Wouldn’t it make a great Christmas card for next year: Bowser in front of the fireplace wearing a Santa Claus hat?
Most pet owners, be they kitty fanciers, canine lovers or both will have great opportunities for pet photos during the holidays.
You can set up the photo just where you want it. Declutter the area so the background isn’t confused. Catch your pooch in a calm mood. Ask someone else to hold a toy or a treat in order to get that special glint in your pet’s eyes.
But the glint you don’t want is the dreaded green eye.
The green eye is like red-eye in human photos. With humans, light strikes the retina’s blood vessels, reflecting red. But many animals have an eye membrane called tapetum lucidum that lets animals see better in the dark. When light strikes an animal’s eye, the membrane can reflect green, blue, white, or yellow, depending on the animal. Most dogs and cats reflect green or blue. Blue-eyed cats are the exception and they reflect red. Raccoon and deer eyes glow yellow.
You get green eyes when your pet’s pupils are dilated at night, or a built-in camera flash shines directly into the pet’s eye.
To avoid green eyes, distract the pet to look slightly away from the camera. You can also change your shooting angle to a slightly higher or lower position than the pet’s eyes. If you are using a traditional camera with a separate flash, tilt the flash to bounce light from the ceiling or wall.
What you need to know about head pressing in pets
If your cat or dog suddenly starts to press its head compulsively against a wall, it’s not because it wants to play hide-and-seek with you. This behavior is known as head pressing and indicates a serious health problem that shouldn’t be ignored.
When pets press their heads against a wall, they’re often trying to soothe a severe headache or are very confused. In fact, this behavior may indicate that your pet is suffering from a brain tumor, encephalitis, or a stroke.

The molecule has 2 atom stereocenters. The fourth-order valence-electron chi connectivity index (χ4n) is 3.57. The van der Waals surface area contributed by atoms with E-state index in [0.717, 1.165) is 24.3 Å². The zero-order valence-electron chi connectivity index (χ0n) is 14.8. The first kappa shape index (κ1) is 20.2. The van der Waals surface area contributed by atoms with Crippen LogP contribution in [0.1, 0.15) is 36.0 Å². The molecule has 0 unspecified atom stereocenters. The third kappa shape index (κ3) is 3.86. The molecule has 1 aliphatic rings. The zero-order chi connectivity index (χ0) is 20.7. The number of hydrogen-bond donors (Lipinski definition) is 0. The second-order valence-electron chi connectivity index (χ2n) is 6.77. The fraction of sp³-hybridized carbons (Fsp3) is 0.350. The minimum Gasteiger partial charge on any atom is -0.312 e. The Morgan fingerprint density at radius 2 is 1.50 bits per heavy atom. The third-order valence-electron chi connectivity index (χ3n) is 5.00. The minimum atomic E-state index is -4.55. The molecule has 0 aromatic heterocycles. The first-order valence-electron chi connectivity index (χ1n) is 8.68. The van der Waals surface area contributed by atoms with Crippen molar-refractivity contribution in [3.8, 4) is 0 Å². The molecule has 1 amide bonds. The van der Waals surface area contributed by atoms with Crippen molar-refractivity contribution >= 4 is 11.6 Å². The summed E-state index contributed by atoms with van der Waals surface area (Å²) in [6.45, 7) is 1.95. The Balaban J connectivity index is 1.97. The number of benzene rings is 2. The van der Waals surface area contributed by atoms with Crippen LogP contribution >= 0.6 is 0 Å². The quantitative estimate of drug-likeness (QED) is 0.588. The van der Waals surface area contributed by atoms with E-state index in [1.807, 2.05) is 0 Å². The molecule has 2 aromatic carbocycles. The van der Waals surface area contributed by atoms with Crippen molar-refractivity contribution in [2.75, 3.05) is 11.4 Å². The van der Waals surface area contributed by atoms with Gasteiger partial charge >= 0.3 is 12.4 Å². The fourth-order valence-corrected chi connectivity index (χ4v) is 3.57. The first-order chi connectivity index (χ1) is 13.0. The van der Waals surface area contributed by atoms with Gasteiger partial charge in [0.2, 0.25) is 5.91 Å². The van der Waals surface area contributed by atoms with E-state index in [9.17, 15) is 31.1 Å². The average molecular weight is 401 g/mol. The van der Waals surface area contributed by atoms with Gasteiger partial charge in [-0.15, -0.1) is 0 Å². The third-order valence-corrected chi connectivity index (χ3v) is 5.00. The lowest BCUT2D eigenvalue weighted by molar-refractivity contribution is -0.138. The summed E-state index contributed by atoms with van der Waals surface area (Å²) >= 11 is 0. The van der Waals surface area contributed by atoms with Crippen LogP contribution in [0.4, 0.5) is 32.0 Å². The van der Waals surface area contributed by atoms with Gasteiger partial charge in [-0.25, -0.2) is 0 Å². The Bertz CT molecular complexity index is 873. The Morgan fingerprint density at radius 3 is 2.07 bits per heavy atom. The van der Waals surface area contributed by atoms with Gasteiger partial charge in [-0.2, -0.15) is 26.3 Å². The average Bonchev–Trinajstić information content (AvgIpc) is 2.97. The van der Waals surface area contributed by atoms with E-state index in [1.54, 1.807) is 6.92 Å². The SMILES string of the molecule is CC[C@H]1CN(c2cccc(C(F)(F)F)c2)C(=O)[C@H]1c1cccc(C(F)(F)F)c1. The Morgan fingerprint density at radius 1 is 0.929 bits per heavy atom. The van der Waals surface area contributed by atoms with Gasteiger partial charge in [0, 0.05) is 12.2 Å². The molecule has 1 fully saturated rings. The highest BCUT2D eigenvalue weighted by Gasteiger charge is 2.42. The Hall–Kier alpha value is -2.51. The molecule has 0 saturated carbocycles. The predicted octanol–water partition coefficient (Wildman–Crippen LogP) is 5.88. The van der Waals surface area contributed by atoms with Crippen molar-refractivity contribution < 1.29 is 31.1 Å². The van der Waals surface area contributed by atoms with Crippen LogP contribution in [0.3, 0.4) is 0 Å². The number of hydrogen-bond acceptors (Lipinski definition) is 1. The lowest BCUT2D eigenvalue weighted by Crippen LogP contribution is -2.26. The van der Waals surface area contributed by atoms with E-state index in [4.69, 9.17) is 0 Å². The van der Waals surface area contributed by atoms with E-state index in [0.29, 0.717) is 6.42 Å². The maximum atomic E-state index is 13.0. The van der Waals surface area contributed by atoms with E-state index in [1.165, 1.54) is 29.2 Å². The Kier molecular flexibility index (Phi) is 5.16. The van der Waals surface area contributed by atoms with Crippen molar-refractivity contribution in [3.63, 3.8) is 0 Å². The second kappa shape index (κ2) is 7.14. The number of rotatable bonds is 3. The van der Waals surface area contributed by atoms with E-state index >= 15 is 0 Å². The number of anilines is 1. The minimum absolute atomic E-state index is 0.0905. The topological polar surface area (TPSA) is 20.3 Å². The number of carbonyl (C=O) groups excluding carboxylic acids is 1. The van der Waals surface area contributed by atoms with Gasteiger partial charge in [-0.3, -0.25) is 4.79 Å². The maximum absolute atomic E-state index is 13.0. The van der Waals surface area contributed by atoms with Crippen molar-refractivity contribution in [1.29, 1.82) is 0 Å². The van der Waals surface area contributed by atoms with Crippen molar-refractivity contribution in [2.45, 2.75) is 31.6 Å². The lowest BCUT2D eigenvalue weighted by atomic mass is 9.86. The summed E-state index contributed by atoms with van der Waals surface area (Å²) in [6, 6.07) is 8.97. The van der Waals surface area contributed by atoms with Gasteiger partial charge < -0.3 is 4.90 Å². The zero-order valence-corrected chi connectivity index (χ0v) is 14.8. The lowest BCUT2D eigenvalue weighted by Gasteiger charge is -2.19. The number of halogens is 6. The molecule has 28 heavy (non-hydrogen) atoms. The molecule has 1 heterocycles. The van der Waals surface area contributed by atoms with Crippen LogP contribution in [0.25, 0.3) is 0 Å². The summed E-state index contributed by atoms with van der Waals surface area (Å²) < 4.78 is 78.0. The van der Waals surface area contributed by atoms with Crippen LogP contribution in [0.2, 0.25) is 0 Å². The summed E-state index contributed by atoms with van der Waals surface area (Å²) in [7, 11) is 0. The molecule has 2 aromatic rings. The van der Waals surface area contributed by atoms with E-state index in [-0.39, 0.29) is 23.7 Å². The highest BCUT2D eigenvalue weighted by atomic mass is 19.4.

Your pet may also behave this way if it has a liver problem or sodium imbalance. Alternatively, your pet may have taken a blow to the head or been exposed to a toxic substance.
One thing is certain. Head pressing requires prompt intervention. If in doubt, consult your local veterinarian.
Can you teach your dog to speak?
Bunny and Stella are stars — just two of the many social media dogs who seem to talk.
Using floor sound button kits, owners can train their dogs to tell them what they want with words. The dogs select talking buttons on floor mats to say they want to play, eat or go out.
Stella the dog in San Diego taps Stella, Stella, Stella, Walk, OK. And then Stella walks to the door and scratches. That seems pretty obvious.
The question is whether the dog actually connected the sound to the meaning of words. A behavior (hitting the play button) has a result (she goes for a walk). Researchers in Neuroscience News points out that rats can be taught to hit the right lever for rewards.
Dog soundboards are an idea that flips the script on dog ownership. Whereas in the past, owners were supposed to learn dog language, these dogs are supposed to learn human language.
It is weirdly compelling. Not only do the dogs seem to say what they want, they also seem to ask existential questions.
“Dog. What dog?” taps out Bunny, a sheepadoodle owned by artist Alexis Devine of Tacoma, Wash. Devine takes this to mean that the Bunny wants to know the very nature of dogs, maybe in comparison to humans. But it is also possible that Bunny is pressing buttons to get a reaction.
Whatever the truth may be, these talking dog videos reveal the immense amount of time people put into their button projects. Some dogs look a little tense with the demands to press buttons.
Other dogs look bored. Some look confident.
No authoritative scientific studies have verified whether dogs understand language, and it’s impossible to know if they even want to learn more. They’ve been around humans for 30,000 years, after all. They already know a thing or two.
Adopting a pet duck: what you need to know
Ducks make adorable pets. Their characteristic gait and cheerful quacking are irresistible. However, they have unique care requirements. Here’s what you need to know before adopting a pet duck.
Recently, it was trendy to take funny videos of ducklings and post them on social media. However, once the buzz was over, many owners couldn’t care for their ducks and abandoned them or put them up for sale.
This unfortunate situation is comparable to giving a puppy or kitten to a child as a Christmas or birthday gift. Many people regret this decision once the baby animal grows up and requires a lot of care and attention.